There are two main ways to approach social media: organically and paid. Think of organic social as the amplification of your business, and paid social as the accelerator.
In a previous post I wrote about growing an audience organically. Here I will focus on the paid media aspect of social media.
Why Build a Social Media Campaign?
Many still believe social media is a playground for teenagers. That is not for serious matters such as building a business. However, research posted on Hootsuite shows that 45% of the world was in 2019 using social media with an average of 2 hours and 24 minutes per day.
But… social media is not for salesmen. Going on social media with a seller’s mindset is like going to a date with a catalog of products.
Today’s social media ads are not what people expect to see in their feeds. Most of us use social media for interaction, for education, and for entertainment
As a business on social media, you have to focus on all three of them. You have to connect, educate, or entertain through your content. And only after you Give, Give, Give then you can Ask (not take) for money.
1. Setting Objectives
Before creating the course of action you need to understand where you want to go, what is your goal exactly?
Marketing goals can be set around Awareness, Site Traffic, Purchase, Lead Generation, Brand Affinity, etc. To develop a clear and articulated goal I recommend learning about how to set SMART goals.
Accomplishing your goals using social media ads is not a straight line. You test multiple variations of your ad and based on the results you get, you develop the next campaign based on what worked better in the first campaign.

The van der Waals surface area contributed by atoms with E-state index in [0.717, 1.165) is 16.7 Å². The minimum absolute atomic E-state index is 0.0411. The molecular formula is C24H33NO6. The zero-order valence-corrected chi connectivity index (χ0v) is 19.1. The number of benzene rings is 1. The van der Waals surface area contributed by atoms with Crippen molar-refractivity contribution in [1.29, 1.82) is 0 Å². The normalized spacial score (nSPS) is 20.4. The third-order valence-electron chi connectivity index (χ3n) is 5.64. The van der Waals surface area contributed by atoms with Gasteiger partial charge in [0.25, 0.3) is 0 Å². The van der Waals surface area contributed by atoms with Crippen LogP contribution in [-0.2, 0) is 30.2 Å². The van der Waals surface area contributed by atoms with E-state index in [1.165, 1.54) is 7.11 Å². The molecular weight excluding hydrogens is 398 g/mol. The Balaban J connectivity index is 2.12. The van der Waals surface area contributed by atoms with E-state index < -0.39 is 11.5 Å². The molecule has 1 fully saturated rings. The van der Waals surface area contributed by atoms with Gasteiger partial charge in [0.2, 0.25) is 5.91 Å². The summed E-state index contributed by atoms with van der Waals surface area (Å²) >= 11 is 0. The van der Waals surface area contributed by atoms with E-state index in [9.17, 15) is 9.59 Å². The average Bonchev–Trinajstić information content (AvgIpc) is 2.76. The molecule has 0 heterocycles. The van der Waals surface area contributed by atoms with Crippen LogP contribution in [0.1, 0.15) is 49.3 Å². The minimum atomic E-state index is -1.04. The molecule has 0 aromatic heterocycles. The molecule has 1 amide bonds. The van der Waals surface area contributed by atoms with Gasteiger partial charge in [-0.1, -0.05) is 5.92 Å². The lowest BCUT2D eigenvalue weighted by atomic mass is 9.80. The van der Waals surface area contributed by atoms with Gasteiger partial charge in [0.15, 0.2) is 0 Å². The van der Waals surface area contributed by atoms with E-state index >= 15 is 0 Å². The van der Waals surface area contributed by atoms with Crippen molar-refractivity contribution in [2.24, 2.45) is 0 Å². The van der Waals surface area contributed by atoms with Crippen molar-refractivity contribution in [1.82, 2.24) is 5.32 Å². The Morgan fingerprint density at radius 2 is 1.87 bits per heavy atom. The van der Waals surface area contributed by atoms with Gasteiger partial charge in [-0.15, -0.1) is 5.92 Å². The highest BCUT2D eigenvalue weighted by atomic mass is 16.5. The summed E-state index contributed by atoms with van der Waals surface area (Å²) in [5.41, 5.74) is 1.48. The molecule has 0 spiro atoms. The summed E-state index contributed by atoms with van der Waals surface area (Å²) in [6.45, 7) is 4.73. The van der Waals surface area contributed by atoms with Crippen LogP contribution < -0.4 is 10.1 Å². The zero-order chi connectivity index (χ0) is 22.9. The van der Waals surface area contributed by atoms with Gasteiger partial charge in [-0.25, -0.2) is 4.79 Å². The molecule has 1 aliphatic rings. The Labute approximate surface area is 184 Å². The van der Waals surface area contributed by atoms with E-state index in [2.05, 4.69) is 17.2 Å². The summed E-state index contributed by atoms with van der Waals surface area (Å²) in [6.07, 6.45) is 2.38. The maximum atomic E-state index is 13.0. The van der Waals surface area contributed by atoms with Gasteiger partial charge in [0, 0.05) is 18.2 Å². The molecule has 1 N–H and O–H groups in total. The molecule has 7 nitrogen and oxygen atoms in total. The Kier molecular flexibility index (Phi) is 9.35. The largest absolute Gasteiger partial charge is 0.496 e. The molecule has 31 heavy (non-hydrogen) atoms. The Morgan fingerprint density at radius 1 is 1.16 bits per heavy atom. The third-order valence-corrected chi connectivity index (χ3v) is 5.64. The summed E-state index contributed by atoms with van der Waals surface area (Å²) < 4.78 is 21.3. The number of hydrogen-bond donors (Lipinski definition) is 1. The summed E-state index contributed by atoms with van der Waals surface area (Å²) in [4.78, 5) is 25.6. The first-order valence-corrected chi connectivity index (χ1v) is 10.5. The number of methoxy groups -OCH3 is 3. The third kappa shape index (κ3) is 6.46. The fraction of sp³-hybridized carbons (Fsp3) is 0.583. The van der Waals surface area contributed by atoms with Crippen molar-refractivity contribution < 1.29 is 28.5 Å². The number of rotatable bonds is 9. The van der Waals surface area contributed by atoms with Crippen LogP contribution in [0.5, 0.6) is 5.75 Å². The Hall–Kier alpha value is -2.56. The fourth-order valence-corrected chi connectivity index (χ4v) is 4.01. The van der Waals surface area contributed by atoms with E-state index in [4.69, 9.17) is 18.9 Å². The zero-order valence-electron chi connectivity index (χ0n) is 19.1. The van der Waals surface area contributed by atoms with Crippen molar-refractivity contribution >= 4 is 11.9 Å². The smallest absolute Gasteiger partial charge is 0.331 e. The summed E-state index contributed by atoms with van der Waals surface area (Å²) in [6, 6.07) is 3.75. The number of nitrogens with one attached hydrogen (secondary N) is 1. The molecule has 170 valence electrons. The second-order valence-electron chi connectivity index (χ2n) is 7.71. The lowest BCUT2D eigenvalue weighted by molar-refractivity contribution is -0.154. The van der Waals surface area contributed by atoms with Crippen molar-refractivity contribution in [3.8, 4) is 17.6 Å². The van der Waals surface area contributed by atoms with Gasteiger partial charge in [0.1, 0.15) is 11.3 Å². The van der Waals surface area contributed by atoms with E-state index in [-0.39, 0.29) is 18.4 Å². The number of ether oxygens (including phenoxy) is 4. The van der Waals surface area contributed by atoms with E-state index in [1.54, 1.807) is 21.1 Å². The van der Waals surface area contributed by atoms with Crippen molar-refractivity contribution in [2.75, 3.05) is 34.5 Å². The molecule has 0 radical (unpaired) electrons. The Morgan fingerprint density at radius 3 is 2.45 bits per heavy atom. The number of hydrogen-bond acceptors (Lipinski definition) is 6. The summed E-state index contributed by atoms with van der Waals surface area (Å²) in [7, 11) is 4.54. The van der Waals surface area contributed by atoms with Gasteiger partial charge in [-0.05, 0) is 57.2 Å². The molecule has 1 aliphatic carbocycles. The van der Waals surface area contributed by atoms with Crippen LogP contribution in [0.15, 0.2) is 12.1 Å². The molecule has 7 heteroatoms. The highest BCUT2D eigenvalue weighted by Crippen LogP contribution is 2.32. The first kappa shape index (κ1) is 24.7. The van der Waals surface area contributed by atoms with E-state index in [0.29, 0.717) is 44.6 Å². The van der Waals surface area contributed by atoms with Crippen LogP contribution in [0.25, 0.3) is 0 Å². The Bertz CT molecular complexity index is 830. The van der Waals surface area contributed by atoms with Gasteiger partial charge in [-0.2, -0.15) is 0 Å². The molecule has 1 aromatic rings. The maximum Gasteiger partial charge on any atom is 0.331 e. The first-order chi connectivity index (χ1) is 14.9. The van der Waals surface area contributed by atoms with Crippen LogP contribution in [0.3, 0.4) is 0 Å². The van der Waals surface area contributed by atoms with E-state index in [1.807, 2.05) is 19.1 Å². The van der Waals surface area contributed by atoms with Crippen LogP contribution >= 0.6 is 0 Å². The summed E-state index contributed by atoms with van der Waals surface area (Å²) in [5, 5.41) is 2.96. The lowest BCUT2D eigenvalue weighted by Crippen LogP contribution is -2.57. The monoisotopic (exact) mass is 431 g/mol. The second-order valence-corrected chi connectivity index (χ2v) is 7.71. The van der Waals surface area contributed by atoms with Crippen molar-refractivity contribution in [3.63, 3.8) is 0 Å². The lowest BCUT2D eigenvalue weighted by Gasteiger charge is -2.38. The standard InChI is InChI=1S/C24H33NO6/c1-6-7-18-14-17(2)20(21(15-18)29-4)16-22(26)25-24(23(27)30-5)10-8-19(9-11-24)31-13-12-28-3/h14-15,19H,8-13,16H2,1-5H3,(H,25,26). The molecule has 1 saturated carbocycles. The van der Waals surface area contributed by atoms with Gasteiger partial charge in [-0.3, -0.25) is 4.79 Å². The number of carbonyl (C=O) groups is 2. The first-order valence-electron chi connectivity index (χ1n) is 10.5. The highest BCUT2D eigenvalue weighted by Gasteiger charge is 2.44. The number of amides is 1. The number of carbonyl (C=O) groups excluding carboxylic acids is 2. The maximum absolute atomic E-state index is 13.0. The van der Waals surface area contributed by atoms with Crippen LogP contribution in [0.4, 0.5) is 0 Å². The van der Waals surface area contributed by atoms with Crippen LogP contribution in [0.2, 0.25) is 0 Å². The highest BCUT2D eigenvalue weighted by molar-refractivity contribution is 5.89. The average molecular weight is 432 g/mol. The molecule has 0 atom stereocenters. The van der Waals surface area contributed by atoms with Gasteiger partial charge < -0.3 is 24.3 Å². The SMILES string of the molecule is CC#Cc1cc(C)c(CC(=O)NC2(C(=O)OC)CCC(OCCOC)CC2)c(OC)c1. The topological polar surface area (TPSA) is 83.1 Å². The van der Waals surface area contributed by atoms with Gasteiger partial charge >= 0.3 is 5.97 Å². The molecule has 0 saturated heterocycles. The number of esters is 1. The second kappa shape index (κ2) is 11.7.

Multiple ad variations does not mean just a different ad copy. It means different images, different videos, different messages and different audiences.
2. Audiences and Personas
Starting a social media campaign without knowing your audience is like trying to catch more fish with a rod when you can use a fishing net.
To maximize your social media campaign efforts is important to carry on audience research and find as much as you can about your target customer. Do they spend time on Facebook or on LinkedIn? Or both? What percentage for each platform? What type of content do they engage with?
Answering these types of questions will help you deliver the right ad for the right audience at the right time.
If you have already a customer base, try to find more about them either by asking questions or by researching them using audience research tools.
When it comes to targeting you can target new audiences or retarget to past audiences. Within the Facebook Ads platform, for example, you can also target to similarly looking audiences.
Let’s say you have identified two types of audiences.
- 1st audience is formed of males aged between 35-49 with a 5 to 9 job. They like soccer and going to bars during the weekends and use mostly Facebook.
- 2nd audience is males aged between 18-35 that work from home and like to spend weekends playing video games while using mostly Instagram.
Would you create one ad for both audiences using the same language style, the same references, and the same photos or videos?
Of course not.
You create at least 2 different sets of ads for the two audiences.
3. Measurement and KPI’s